According to Dr. Linda Palmer who has done extensive research on this subject, most studies on nutritional status, in regards to the delaying of solids, were done on populations where mothers are malnourished. She says that deficiency of iron is more common in breastfed babies, but that this factor co-relates with the introduction of solids, rather than with exclusive breastfeeding itself or because mothers` milk suddenly becomes deficient at 9 months.

This window of deficiency occurs, as the result of a natural physiological shift whereby the iron in baby`s first foods, binds with the mother`s lactoferrin, thus making her iron less bioavailable. The iron that baby does get from food sources, ends up first feeding iron-hungry and less beneficial intestinal bacteria. It is because of this factor that baby has a higher requirement for iron, at least until the intestinal flora rebalances.

So while it seems necessary to at least account for this physiological shift when mothers do introduce solids, what about delaying the inevitable until baby is 12 months or older? Is there any harm in waiting to introduce solids? Once again, according to Palmer, "The few studies performed on extended exclusive breastfeeding are in non-industrialized areas, showing a marginal advantage to beginning supplemental foods by 24 months. The only good studies on fully breastfed infants performed in the US go only as high as 9 months, demonstrating superior health at this age for those who are exclusively breastfed".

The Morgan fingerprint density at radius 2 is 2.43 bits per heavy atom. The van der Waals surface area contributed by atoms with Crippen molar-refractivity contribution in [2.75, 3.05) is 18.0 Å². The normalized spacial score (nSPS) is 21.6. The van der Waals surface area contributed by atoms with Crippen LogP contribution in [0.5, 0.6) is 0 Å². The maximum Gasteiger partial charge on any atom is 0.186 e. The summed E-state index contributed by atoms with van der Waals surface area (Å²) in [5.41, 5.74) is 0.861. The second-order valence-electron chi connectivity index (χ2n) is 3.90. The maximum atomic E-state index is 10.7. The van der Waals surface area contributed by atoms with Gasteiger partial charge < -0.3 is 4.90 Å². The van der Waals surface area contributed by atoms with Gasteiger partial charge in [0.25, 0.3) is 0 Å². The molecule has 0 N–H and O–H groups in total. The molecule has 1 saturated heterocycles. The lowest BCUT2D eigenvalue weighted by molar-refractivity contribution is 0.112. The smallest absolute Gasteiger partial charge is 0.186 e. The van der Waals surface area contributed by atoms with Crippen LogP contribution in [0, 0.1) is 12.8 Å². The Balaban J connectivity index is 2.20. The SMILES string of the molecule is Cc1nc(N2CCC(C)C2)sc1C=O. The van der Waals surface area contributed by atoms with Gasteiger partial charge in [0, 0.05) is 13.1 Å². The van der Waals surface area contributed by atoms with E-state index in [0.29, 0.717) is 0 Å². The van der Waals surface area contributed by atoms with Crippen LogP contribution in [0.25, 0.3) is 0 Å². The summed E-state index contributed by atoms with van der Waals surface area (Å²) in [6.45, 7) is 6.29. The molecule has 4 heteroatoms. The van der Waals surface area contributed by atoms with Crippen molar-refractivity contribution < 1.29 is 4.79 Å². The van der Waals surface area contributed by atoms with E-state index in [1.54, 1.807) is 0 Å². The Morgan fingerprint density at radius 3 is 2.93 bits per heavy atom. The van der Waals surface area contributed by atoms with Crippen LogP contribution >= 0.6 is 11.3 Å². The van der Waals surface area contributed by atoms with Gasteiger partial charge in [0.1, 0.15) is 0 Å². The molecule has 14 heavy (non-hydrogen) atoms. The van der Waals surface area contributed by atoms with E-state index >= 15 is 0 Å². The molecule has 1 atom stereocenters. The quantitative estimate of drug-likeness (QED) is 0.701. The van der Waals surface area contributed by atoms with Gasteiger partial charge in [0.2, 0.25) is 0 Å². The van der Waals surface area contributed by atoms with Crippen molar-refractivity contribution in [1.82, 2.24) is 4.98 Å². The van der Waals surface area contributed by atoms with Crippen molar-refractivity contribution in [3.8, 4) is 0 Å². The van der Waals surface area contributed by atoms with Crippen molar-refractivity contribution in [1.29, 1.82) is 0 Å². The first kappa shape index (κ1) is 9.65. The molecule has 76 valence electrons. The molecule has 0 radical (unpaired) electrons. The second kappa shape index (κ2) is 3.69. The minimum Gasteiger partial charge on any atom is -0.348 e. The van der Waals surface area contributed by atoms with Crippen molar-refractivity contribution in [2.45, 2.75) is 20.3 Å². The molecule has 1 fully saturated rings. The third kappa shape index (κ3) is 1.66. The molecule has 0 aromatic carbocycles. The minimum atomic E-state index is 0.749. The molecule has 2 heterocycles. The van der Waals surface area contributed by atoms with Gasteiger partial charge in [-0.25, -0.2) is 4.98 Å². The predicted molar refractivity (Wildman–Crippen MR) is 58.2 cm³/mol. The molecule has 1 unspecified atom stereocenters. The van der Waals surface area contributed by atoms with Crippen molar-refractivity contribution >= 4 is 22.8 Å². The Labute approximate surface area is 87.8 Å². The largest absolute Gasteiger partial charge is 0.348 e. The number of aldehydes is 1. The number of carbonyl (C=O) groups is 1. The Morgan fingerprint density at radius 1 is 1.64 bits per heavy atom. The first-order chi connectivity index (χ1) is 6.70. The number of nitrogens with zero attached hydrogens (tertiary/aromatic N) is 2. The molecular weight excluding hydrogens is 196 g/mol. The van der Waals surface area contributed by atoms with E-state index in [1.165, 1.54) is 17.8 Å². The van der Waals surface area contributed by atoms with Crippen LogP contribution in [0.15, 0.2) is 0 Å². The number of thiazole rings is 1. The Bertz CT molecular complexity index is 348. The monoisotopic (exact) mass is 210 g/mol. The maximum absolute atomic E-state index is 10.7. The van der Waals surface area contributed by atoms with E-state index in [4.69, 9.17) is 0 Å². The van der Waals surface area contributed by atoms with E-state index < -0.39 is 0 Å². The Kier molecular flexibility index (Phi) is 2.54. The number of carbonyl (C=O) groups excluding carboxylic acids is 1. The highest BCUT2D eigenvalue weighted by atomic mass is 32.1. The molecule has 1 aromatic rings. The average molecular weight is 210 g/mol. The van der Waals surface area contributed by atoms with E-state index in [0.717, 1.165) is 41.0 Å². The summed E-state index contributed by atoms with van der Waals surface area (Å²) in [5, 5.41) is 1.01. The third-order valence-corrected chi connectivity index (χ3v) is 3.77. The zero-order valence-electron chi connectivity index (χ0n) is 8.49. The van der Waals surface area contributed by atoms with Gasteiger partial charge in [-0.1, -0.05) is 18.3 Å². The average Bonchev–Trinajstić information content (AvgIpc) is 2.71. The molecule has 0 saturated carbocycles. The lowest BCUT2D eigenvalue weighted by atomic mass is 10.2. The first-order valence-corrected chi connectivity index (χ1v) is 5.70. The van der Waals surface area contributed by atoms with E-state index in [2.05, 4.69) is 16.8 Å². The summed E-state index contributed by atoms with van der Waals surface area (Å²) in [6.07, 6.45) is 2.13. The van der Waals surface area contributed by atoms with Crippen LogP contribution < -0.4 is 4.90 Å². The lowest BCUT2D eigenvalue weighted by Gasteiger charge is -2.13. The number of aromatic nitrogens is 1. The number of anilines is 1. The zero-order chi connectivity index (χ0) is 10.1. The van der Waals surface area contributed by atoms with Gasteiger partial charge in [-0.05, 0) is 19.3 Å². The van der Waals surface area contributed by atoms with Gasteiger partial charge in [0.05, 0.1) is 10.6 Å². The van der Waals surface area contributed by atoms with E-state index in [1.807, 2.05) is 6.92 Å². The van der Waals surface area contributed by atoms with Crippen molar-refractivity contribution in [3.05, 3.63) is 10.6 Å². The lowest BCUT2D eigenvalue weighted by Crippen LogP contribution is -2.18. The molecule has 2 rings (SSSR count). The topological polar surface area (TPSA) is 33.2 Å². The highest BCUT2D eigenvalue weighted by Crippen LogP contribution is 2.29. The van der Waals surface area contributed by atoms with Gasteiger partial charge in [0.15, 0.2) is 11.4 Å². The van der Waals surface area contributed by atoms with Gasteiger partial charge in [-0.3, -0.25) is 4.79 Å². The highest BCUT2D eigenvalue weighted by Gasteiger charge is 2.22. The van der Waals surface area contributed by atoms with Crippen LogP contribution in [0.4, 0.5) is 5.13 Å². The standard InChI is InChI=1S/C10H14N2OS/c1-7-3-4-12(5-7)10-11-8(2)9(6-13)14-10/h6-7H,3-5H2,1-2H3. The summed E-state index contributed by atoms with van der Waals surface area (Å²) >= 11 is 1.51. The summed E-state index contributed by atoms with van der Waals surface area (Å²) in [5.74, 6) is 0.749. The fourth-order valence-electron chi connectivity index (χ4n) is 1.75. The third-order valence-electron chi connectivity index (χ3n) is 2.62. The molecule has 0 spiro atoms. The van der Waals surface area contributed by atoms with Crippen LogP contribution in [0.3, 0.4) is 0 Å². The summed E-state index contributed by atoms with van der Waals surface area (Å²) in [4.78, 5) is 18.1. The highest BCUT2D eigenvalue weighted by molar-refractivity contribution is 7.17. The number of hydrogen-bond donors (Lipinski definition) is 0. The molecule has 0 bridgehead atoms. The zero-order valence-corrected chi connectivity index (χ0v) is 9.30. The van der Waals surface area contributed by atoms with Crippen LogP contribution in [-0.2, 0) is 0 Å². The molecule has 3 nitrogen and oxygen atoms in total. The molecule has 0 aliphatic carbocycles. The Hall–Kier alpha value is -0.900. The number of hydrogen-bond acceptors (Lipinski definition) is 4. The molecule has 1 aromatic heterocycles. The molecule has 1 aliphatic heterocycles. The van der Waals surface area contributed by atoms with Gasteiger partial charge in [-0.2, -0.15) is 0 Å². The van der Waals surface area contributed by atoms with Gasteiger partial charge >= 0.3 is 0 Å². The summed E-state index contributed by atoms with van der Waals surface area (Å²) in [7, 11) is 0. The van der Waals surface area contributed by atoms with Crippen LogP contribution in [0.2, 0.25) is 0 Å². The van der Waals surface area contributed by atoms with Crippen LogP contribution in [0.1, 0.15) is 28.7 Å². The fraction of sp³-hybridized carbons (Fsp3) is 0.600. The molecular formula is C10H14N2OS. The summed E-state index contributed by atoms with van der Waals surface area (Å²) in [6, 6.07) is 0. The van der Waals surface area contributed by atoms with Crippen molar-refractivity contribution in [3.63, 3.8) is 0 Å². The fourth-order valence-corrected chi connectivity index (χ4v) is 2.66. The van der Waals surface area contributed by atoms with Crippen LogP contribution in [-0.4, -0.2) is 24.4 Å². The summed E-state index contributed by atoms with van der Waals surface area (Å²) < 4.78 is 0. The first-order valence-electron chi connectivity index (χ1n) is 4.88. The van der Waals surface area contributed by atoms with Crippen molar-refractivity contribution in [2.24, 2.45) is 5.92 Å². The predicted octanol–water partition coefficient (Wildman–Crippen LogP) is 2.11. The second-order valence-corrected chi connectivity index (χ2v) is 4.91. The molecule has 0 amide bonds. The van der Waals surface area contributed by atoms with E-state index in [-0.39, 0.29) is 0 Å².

According to archeological studies, many human babies had little, if any, foods other than breast milk before two years of age. Palmer concludes, "While I DO think it is natural to have a wide variation in timing for natural infants` introduction to solids, (the initial weaning process), and final weaning, I don`t think it`s naturally common for first foods to begin as early as 6 months in most babies".

What about those experts that feel that we should wait until babies are at least 1 year of age before introducing solids? Is there any merit to these recommendations? David Rowland, author of Digestion: Inner Pathway to Health, says, "Salivary amylase (ptyalin) is not normally present in any appreciable quantity until about six months of age. Pancreatic amylase is not produced in adequate amounts until the molar teeth are fully developed, which may not be until ages 28-36 months". For this reason, he recommends that we should not be feeding babies, bread, crackers and other starchy foods. This advice strongly conflicts with the conventional wisdom that deems iron-fortified cereal to be a baby`s ideal first food.